"Go" Linux Trap

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In some cases, we don't want our shell scripts to be interrupted at runtime, such as when we write shell feet
This is set to a user's default shell, so that the user can only do one job after entering the system, such as database backup, I
We do not want users to use CTRL + C and so on into the shell state, do what we do not want to do. This is where the signal is used.

Kill-l can list the signal names of the system as follows:
[Email protected]:~/script/test$ kill-l
1) SIGHUP 2) SIGINT 3) Sigquit 4) Sigill
Sigpipe) sigalrm SIGTERM) Sigstkflt
) (Sigttin) Sigttou () Sigurg) sigxcpu
SIGXFSZ) sigvtalrm sigprof) sigwinch
SIGIO) SIGPWR Sigsys) sigrtmin
(sigrtmin+1) (sigrtmin+2) sigrtmin+3) sigrtmin+4
sigrtmin+5) sigrtmin+6 sigrtmin+7) sigrtmin+8
sigrtmin+9) (sigrtmin+10) sigrtmin+11) sigrtmin+12
sigrtmin+13) (sigrtmin+14) sigrtmin+15) SIGRTMAX-14
SIGRTMAX-1) Sigrtmax

Usually we need to ignore the signal has four, namely: HUP, INT, QUIT, TSTP, namely signal 1, 2, 3, 24
Use such statements to make these interrupt signals ignored:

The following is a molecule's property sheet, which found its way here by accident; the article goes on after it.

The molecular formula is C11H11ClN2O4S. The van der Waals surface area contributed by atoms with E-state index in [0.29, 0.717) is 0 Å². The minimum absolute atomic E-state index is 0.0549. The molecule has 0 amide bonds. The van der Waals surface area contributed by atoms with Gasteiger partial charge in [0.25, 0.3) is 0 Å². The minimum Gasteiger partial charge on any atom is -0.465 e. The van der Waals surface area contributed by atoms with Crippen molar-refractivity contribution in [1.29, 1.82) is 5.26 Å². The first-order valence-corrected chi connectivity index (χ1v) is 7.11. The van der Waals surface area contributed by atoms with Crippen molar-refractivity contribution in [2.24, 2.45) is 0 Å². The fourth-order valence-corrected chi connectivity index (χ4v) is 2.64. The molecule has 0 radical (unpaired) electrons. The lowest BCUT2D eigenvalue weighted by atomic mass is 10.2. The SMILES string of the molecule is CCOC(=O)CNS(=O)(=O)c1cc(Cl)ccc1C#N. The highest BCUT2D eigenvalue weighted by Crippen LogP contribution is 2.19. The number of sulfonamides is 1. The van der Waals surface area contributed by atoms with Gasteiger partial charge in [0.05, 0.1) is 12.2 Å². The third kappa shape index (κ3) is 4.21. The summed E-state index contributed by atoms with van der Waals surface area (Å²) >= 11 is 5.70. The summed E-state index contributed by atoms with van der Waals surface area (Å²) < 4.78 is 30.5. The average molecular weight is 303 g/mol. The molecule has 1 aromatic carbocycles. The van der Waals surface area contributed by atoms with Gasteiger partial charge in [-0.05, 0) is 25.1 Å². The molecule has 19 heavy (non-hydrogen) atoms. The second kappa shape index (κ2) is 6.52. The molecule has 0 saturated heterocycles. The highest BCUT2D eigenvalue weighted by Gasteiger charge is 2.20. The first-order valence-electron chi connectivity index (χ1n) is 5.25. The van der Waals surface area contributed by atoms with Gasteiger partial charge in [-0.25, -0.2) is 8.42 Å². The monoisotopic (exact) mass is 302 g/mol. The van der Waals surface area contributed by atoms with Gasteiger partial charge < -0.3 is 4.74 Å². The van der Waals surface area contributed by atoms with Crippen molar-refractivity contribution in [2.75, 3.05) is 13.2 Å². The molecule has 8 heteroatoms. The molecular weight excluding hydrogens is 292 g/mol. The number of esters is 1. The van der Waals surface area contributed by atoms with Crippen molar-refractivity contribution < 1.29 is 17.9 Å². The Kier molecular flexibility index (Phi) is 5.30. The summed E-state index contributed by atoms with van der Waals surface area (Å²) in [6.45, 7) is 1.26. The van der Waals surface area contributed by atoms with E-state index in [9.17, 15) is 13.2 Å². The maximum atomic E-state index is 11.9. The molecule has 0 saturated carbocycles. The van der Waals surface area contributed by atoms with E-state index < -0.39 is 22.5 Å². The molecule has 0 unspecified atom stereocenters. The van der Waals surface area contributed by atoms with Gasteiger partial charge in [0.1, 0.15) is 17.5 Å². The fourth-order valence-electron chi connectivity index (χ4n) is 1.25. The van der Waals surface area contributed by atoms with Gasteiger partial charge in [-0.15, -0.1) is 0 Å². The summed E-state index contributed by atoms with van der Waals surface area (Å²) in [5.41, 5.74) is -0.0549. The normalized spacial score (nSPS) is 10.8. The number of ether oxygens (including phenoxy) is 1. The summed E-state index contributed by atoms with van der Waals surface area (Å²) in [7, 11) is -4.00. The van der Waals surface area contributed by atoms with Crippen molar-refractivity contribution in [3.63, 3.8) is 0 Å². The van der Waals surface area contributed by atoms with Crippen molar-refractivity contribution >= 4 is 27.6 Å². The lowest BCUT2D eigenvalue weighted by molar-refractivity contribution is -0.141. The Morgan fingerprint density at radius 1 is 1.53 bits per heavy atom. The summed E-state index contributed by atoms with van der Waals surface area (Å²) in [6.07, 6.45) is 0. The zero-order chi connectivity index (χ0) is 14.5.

Trap "" 1 2 3 24 or trap "" HUP INT QUIT TSTP
Use Trap:1 2 3 24 or trap HUP INT QUIT TSTP to make it reply to the default value.
Stty-a can be used to list the interrupt signal corresponding to the keyboard, respectively, after executing the above command, run
Tail-f/etc/passwd, and then try to break with the keyboard, try the difference between the two cases (default and ignore).

[Email protected]:~/script/test$ stty-a
Speed 38400 baud; Rows 24; Columns 80; line = 0;
Intr = ^c; Quit = ^/; erase = ^?; Kill = ^u; EOF = ^d; EOL = m-^?; Eol2 = m-^?;
Swtch = m-^?; start = ^q; stop = ^s; Susp = ^z; Rprnt = ^r; Werase = ^w;
Lnext = ^v; flush = ^o; min = 1; Time = 0;
-parenb-parodd CS8 HUPCL-CSTOPB cread-clocal-crtscts
-IUCLC Ixany Imaxbel Iutf8
OPOST-OLCUC-OCRNL Onlcr-onocr-onlret-ofill-ofdel nl0 cr0 tab0 bs0 vt0 ff0
Isig Icanon iexten Echo Echoe echok-echonl-noflsh-xcase-tostop-echoprt
Echoctl Echoke

More convenient is that we can use a trap in the shell to define our own signal handlers, as in C
Like Signal,

such as: Trap "echo ' GO away '" INT


[Email protected]:~/script/test$ cat reboot.sh


while ((1))
echo "Hello $i"
Sleep 1

echo Trap "bash $ && kill"QUIT
##!trap "bash $ && kill $$" 1
echo haha

Common system Variables:

The name of the current shell program

First to Nineth arguments on the ~ $9 command line

$# the number of arguments on the command line

$* all parameters on the command line

[Email protected] use double quotes to refer to all parameters on the command line, respectively

$$ process identification Number (PID) for the current process

$? Exit status of the previous command

$! Process identification number of the last background process

System variables can only reference cannot be modified! )

[email protected]: ~/script/test$./reboot.sh
Hello 0
Hello 1
Hello 2
Hello 0
Hello 1
Hello 2